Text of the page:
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A Response to Thomas Schreiner on Head Covering

In this video, Head Covering Movement founder, Jeremy Gardiner, responds to Dr. Tom Schreiner on his video entitled “How do we interpret hard NT texts?

Head Covering Styles For Beginners

In this video, Christy Overlin (aka. OrganizedMOM) shows you many different head covering styles, including how to wear them.

Why Single Men Shouldn’t Look for a Head Covering Wife

Why Single Men Shouldn't Look for a Head Covering Wife

A Head Covering Standard?

Head covering is a beautiful symbol because of the divine truths that it communicates. Godly men are often attracted to this as it appears modest, humble, and shows a seriousness for one’s faith. So, it makes sense that if a man who believes in the practice of head covering was seeking a bride that he would desire her to be one who covers.

However, I would counsel against making this a standard in finding a wife. My premise is simple: head covering women are rare and even among them, some do not reflect the lifestyle and character of biblical womanhood. Instead, a wise man will focus on the woman’s heart & her relationship with the Lord (see Prov. 4:23, 31:30; 1 Pet. 3:4).

Character First

For many women, head covering is a relatively easy thing to do. In fact, that is usually the case for all outward symbols. Putting on a wedding ring is effortless, but it takes significantly more work to have a godly marriage. Being baptized is fairly straightforward, but walking out the Christian life day-by-day is much more involved. Likewise, it can be easy to put on a head covering, but much harder to embody the character and lifestyle of biblical womanhood.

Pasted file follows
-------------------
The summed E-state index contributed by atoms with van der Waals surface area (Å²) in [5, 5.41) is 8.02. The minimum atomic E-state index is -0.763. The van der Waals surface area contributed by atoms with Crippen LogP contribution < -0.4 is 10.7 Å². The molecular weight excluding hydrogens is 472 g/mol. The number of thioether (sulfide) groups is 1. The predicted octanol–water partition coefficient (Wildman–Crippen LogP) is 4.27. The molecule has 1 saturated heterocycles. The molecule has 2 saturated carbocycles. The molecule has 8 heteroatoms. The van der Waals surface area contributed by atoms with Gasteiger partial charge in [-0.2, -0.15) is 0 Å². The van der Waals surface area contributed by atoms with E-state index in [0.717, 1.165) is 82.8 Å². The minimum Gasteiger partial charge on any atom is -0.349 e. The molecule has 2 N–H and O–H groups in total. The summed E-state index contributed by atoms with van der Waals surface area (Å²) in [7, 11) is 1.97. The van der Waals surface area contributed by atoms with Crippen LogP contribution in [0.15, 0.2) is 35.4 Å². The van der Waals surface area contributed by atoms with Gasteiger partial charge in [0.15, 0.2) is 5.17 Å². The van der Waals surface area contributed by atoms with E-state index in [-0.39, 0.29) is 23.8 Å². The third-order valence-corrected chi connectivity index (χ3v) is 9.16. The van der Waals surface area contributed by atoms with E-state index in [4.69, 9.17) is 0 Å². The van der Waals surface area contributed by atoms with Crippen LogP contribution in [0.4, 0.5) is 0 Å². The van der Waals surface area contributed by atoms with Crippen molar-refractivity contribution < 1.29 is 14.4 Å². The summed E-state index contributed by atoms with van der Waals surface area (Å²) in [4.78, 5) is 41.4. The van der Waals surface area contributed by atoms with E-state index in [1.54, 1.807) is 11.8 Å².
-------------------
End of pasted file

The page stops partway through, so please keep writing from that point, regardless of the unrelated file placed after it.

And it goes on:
Young men, you don’t want a wife who is willing to wear the symbol without it being a reflection of her life. In other words, it is simple for a lady to “fix” her lack of head covering — she literally just needs to put one on. But it is much harder for someone to correct issues of the heart, such as long-standing patterns of selfishness, unsubmissiveness, contentiousness, or a lack of quietness (1 Pet. 3:4).

Also, since head covering is an outward practice and also a minority view, it can sometimes appeal to women who are immature in their faith. Legalistic people love rules and outward displays of religion (Matt. 23:5), especially religious practices that only a few people hold to. It is important for men to understand this as some of the most unsanctified women are willing to wear a head covering. To be clear, this dynamic is not unique to head covering; it can be at play in any practice that is both outward and unpopular. Read more

Is Head Covering “Majoring in the Minors”?

For even more on this topic, check out this article.

What Charles Spurgeon Can Teach Us About Lost Doctrines

What Charles Spurgeon Can Teach Us About Lost Doctrines

Christian head covering is not a new belief. It is a practice with a long history that has been largely forgotten in the 21st century. Similar to the Reformers of years past, the goal of each generation of reformers is not to invent new doctrines, but to re-discover the old ones.
The 19th-century preacher Charles Spurgeon helped do this for the Doctrines of Grace, also known as Reformed theology. Although this system of Protestant beliefs was the dominant view during the Puritan age in England, during Spurgeon’s time it was a minority (and largely-forgotten) position. Steven Lawson explains the situation: